Meditative Breathing: Meditative breathing gives you an opportunity to remove the counting completely. All you do is sit comfortably with your legs crossed and back straight, hands resting gently on your knees. For 10 minutes, your sole focus is just noticing your breath. As you have thoughts, allow them to pass and return to noticing how your lungs fill with each inhale and empty with every exhale. If you prefer, you can find an app, YouTube video, or other source of guided meditation that will help you to relax before bed.

The key here is to watch the breathing and pay attention to it and not to try to change it. That is, don’t try to change it and also do not try to stop it from changing, sometimes things change just by being observed. Just let the body do the breathing and you simply tune into it and enjoy it.

Progressive Relaxation: To release any tension from head to toe, close the eyes and focus on tensing and relaxing each muscle group for two to three seconds each. Start with the feet and toes, then move up to the knees, thighs, rear, chest, arms, hands, neck, jaw and eyes — all while maintaining deep, slow breaths. Anxiety and panic specialist Dr. Patricia Farrell suggests we breathe in through the nose, hold for a count of five while the muscles tense, then breathe out through the mouth on release.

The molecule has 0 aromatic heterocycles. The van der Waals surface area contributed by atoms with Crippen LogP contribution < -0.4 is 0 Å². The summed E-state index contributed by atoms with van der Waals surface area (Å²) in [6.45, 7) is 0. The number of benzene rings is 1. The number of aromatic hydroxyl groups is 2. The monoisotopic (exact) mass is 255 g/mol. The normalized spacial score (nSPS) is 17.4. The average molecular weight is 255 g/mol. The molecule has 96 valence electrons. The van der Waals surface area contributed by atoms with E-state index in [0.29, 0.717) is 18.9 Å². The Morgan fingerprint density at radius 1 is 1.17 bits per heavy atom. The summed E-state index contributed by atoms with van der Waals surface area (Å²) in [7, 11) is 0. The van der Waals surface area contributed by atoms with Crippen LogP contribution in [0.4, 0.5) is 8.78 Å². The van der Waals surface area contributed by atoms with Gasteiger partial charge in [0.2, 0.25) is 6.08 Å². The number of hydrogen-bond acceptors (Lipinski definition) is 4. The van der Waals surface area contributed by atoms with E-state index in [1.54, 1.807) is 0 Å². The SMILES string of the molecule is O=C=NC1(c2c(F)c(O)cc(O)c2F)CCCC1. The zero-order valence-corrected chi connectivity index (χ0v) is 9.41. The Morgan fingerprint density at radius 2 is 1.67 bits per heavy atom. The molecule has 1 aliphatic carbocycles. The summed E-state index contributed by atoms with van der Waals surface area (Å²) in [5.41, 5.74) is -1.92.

Every time you release the tension in the muscles, exhale and let the muscle loosen and go soft before you move on to the next muscle. You can be general or more specific as you practice to vary it, you can also mix in some visualisation as mentioned next; you can imagine colours or sensations moving through the muscles as you exhale and the muscles soften.

Guided Visualisation: Imagine yourself in a safe and comfortable place as you breathe and associate your pleasant breathing with a relaxing environment in your imagination. Then, step it up and start to imagine being in certain life situations or challenging environments and continue to breathe in that relaxed fashion. Not only will this help you to desensitise tension or anxiety about some events, it will also give you an importable tool to engage in when that situation actually occurs – you simply start to breathe in the way you have practiced and your intensity levels will balance and be optimum.

Hypnotic Power Breathing: This is something that I have been researching and experimenting with that I am writing about here on the blog next as well as mentioning the ‘Breath of Fire’ for energising oneself. It is whereby self-hypnosis is combined with controlled breathing to mobilise effort when needed. (Read it here: The Hypnotic Power Breath)

The best way to get the most out of any breathing technique is to use the one that works for you. Try the practices suggested above, look for others online, or create your own. There’s really no way to do this wrong, unless you start stressing about it – and then clearly that is not the right one for you. If you notice that happening, take a deep breath and remember that even though it’s easy to breathe, it’s hard to remember to breathe with purpose. Fortunately, you can start again at any moment.

Be patient when breathing and as I said right at the top of this article, marvel at how utterly amazing it is to simply breathe! Go and see if you can derive as much joy from breathing as a dog with his head out of the car window…..